Although her father had been disgraced, his work is still being studied and Soling finds that she's thrown into the middle of a plan by the Crown Prince to use the technology her father was developing. This brings her into contact with people she had known as a child: the man she was due to marry before her father was executed, as well as others who had worked for her father. Soling's own reticence to speak her opinions (which is fairly understandable considering her now precarious position and what happened to her father) means that there's a putative love triangle out there, with Soling the centre of attention for both the dutiful former betrothed Chang-Wei and the more rogueish Lang.
Anyway, this is all very much secondary to lots of angsting about her family, a storyline about everyone getting stuck in the nearby fortified town while it's under attack from rebels who are digging tunnels beneath it, and various uses of steampunk ingenuity along the way. Gunpowder Alchemy was an entertaining enough story to keep me reading, but I have to admit I found Chang-Wei a bit too upright and noble for my liking, while Soling had her moments but was overall a little frustrating to root for. Yes, she's probably appropriate for the period and culture, but I found Soling a bit of a wet blanket and would have liked more backbone along the way. ...more
Clariel - Garth Nix Fans of Nix's Abhorsen books have been waiting for a while for him to get back to writing about the Old Kingdom, so news of this bClariel - Garth Nix Fans of Nix's Abhorsen books have been waiting for a while for him to get back to writing about the Old Kingdom, so news of this book and another upcoming (Goldenhand) was surely welcome - these books cover two different periods of that land's history, with Clariel being a prequel to everything we already know and Goldenhand being the further adventures of Lirael and Nicholas.
The main character is the eponymous Clariel, daughter of a master goldsmith, who is also related to the King and the current Abhorsen. If you've not read the other books, this is a world filled with two types of magic, Charter and Free, with the Abhorsen using the former to deal with the Dead when they won't stay put and also Free Magic creatures, who tend to be destructive. Clariel's mother is ambitious and single-minded, focussed on her craft to the detriment of all else, and the family has recently moved to the capital from Clariel's beloved Great Forest. We know Clariel loves the forest because she tells us this repeatedly, as well as telling anyone else who'll listen in a lovely teenage 'nobody will let me do what I want' way.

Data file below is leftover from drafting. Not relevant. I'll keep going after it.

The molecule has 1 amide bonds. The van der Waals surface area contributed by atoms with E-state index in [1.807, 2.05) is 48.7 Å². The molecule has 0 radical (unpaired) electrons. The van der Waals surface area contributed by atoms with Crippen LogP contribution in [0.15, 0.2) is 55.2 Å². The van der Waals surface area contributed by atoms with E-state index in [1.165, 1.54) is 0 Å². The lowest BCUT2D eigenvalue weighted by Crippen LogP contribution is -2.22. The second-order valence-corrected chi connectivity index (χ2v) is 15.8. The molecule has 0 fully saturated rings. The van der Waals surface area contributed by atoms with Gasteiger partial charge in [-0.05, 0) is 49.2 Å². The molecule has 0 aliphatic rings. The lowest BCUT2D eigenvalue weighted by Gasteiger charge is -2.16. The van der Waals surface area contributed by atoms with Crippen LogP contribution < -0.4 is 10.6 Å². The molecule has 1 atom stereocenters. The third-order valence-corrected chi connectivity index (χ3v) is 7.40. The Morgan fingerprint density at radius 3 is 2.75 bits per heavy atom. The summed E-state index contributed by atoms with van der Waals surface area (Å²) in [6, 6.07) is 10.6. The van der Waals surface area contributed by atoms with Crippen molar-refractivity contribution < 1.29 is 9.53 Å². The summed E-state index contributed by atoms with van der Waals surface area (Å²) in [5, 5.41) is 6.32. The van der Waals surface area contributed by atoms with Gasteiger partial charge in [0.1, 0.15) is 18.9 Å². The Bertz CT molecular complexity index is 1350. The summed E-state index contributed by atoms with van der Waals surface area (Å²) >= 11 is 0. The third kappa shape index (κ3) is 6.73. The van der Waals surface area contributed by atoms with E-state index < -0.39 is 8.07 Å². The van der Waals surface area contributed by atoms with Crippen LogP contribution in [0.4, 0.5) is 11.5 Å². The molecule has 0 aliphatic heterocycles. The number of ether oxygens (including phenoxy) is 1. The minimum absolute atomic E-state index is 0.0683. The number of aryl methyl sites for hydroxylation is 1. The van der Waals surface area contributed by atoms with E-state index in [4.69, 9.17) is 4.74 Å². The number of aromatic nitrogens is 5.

I'm sure if I'd read this book when I was a teenager I'd have empathised with Clariel and her plight, as she is pushed into dealing with people she doesn't like and meanwhile trying to make plans to run away, back to the forest where she's going to live as a hunter even though she has no money or resources. The one thing that seems positive is that Clariel's parents insist she continues to study Charter Magic, even though it's sneered at by the well-to-do, even though her study of it seems to consist of one trip to visit a Charter Mage, who then ropes her into a plot to deal with a Free Magic creature living nearby.
Things are generally Going Wrong, with the local governor attempting to usurp power from the King who has himself retreated into semi-retirement after the disappearance of his daughter. We later discover too that both the Abhorsen and his apparent heir are more interested in horses and hunting than in doing their job, so the country appears to be in a bit of a mess. Clariel ends up running from the capital after the governor kills her parents, assisted by her cousin Bel (who also wants to be Clariel's love interest, though Clariel is very clear all along she has no interest in either boys or girls that way) and she then spends some time as a prisoner of the Abhorsen himself. Here we see the return of a fan favourite character, the mischievous and double-dealing Free Magic cat Mogget, who helps Clariel engineer an escape as she tries to take revenge on the governor.